Deathridge’s non-singing translation (published by Penguin) is in very accurate modern English free of Victorian and pseudo-King-James verbal mannerisms. You can check this because it is published with the original German text on the left-hand page, like the Loeb Classical Library and many English translations of the Divine Comedy.

      But as Porter explains in the introduction to his translation, obtaining coherent English that matches German prosody, especially as employed by Wagner in the Ring, isn’t easy. I hope Deathridge can manage it.

  • Charles says:

    Richard Jones, how dull and unadventurous. So yesterday’s news….

  • Player says:

    Great, great news.

  • Will says:

    Fantastic news! ENO doing what arts companies should – showing ambition.

  • Emil says:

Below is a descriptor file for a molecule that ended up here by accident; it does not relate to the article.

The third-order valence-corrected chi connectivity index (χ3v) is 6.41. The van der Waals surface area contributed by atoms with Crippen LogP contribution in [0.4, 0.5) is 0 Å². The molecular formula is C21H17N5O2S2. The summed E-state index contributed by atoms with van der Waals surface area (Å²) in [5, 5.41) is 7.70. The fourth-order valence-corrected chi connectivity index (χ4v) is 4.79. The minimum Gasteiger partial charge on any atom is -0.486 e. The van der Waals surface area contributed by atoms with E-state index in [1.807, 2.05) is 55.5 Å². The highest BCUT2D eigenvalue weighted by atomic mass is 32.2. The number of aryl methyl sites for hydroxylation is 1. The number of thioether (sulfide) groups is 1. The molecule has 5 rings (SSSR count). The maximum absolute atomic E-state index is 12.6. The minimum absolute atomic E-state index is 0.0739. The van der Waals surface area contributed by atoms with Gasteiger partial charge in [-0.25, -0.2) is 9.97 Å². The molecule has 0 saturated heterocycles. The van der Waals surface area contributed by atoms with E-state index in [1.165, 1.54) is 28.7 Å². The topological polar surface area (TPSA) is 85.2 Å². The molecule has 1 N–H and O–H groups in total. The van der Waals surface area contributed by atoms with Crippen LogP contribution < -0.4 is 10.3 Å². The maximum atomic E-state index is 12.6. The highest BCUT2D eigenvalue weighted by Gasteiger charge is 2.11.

Wait, is the MET jettisoning its Robert Lepage already? Can’t really blame them, but what a disaster that was. It’ll have been used three times in total for full cycles(4 if they do one more), plus initial individual performances of the each opera, for a grand total of 9 full cycles. That’s a lot of money (they had to reinforce the MET stage!) for a sparingly used production, and one presumes that “The Machine” was so unwieldy as to make it uneconomical to set up performances of individual operas. Since 2011, outside of the unveiling of each new opera, never has a production been set up of just one without the others (they sometimes snuck in an extra Rheingold or Walküre while doing cycles). One can’t help but think that the Lepage Ring relied largely on the novelty effect, which has now dissipated.